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Old Manteca should benefit from traffic calming as well
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Let’s be honest.

The posted speed limit on a growing number of residential streets in Manteca is viewed as a minimal speed by way too many drivers.

People drive too fast. 

You could have a dozen police officers canvassing Manteca looking specifically for speeders and still people will exceed the speed limit.

Toss in traffic congestion and a growing number of drivers using streets never intended as connectors or they have turned wide connector streets into speedways and you have the ingredients for tragedies.

It is why the question needs to be asked:  Is it time for Manteca’s elected leaders to start using a four-letter word in the eyes of more than a few Manteca residents? The word is “bulb” as in traffic bulb outs.

While speed humps might better address overall speed concerns, traffic bulb outs are much more specific at reducing speed to increase pedestrian safety.

Nearby cities — Turlock, Stockton, and Modesto among them — have deployed speed humps to effectively slow down traffic near congested, high-pedestrian areas such as schools as well as to discourage side streets through residential neighborhoods being used as high speed shortcuts.

Stockton speed humps in place to substantially enhance safety at August Knodt School where congestion before and after classes can be a nightmare. They are on Ews Woods Blvd. just after the traffic signal at William Moss Blvd.  There is little doubt they bring a high measure of safety to a chaotic situation by slowing down traffic.

Ews Woods Blvd. is a wide street making it much more dangerous for vehicle and pedestrian movements than most streets around elementary campuses in Manteca that aren’t on major thoroughfares.

Future developments — including some breaking ground south of Woodward Avenue — will employ traffic bulb outs. They are a version of the much maligned tree planters downtown used to narrow streets at intersections where they are school sites and/or parks. They increase safety by reducing the crossing distance for pedestrians and create a narrower street that tends to slow motorists down.

If you don’t think a narrower street slows traffic, drive Grant Avenue between Yosemite Avenue and Edison Street sometime and then drive down the 600 block of Pine Avenue.

Speed humps can be problematic as they do slow the response of police, fire, and ambulance vehicles in emergencies. That said there are some streets that could be reasonable candidates for their use especially around downtown.

While reducing speeding should be a top priority for everyone from actual drivers to the city, the biggest problem in our neighborhoods is increasing the safety of those on foot that aren’t encased in 4,000 pounds of metal rolling along at speeds often in excess of 30 mph.

It is why the city deployed two strategically placed bulbs along Crom Street at intersections to improve the safety of kids walking to to and from Stella Brockman School. Crom Street is a classic connector where speeds can often exceed the posted speed limit.

Manteca Unified School District Superintendent Jason Messer astutely points out that the goal of everyone in the community should be to reduce the chances of the next pedestrian fatality and not simply react to the tragedies that have taken place.

To that extent, the city — and not the school district since that is not their responsibility — should adopt a pro-active approach to pedestrian safety that uses its main weapon as the installation of traffic blub outs at key intersections to enhance pedestrian safety and slow traffic.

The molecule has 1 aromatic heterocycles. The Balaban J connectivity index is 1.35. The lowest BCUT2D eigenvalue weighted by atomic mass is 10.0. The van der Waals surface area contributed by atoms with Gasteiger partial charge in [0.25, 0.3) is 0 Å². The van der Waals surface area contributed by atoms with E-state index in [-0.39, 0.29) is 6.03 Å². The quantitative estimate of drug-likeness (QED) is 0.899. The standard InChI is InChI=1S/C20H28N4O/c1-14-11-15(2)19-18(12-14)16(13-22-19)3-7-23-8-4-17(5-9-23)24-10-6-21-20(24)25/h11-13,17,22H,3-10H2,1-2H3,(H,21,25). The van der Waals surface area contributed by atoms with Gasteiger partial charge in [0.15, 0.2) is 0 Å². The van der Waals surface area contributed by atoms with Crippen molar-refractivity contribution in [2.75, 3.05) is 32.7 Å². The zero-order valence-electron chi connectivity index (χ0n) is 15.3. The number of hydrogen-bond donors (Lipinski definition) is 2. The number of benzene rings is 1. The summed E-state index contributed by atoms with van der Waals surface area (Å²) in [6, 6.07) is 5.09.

In the past, the city has budgeted funds for possible use on traffic calming and or pedestrian safety improvements that is accessed only when neighborhoods make a full-court press to have something done.

They also should revive the safety committee that existed in the 1980s and give them the specific duty of identifying potential areas of concern for pedestrian safety.

They is no need to complicate the committee by having them work initially with an engineer or a traffic expert. Instead, an administrative analyst with the city manager’s office should be assigned to the group that would be charged with compiling a list of intersections that have significant pedestrian safety concerns.

Then they can compile a top list of five intersections where bulb outs could be deployed. At that point, staff with more expertise can be brought in to weigh the pros and cons of each suggested intersection using their general knowledge. The safety committee can re-visit them and make a recommendation to the City Council.

At that point if the council sees merits in pursuing traffic bulb outs at one or more intersections, they then can do studies — if they so desire — before making a  final decision.

Bulbs would seem to make sense for pedestrians on a large segment of Center Street in the downtown area as well as at some select schools and parks that have adjoining streets that are wide with a fair amount of traffic and speed issues.

New neighborhoods benefit from designs and traffic calming devices that are basically the result of learning from what hasn’t worked in older neighborhoods.

If strategically placed traffic bulb outs are effective enough to warrant them in new neighborhoods then Manteca should actively pursue them in retrofit fashion for existing neighborhoods.

That’s especially true given growth is adding more and more cars to existing streets and increasing the chances of bad outcomes involving cars and pedestrians.

This column is the opinion of executive editor, Dennis Wyatt, and does not necessarily represent the opinion of The Bulletin or Morris Newspaper Corp. of CA.  He can be contacted at or 209.249.3519.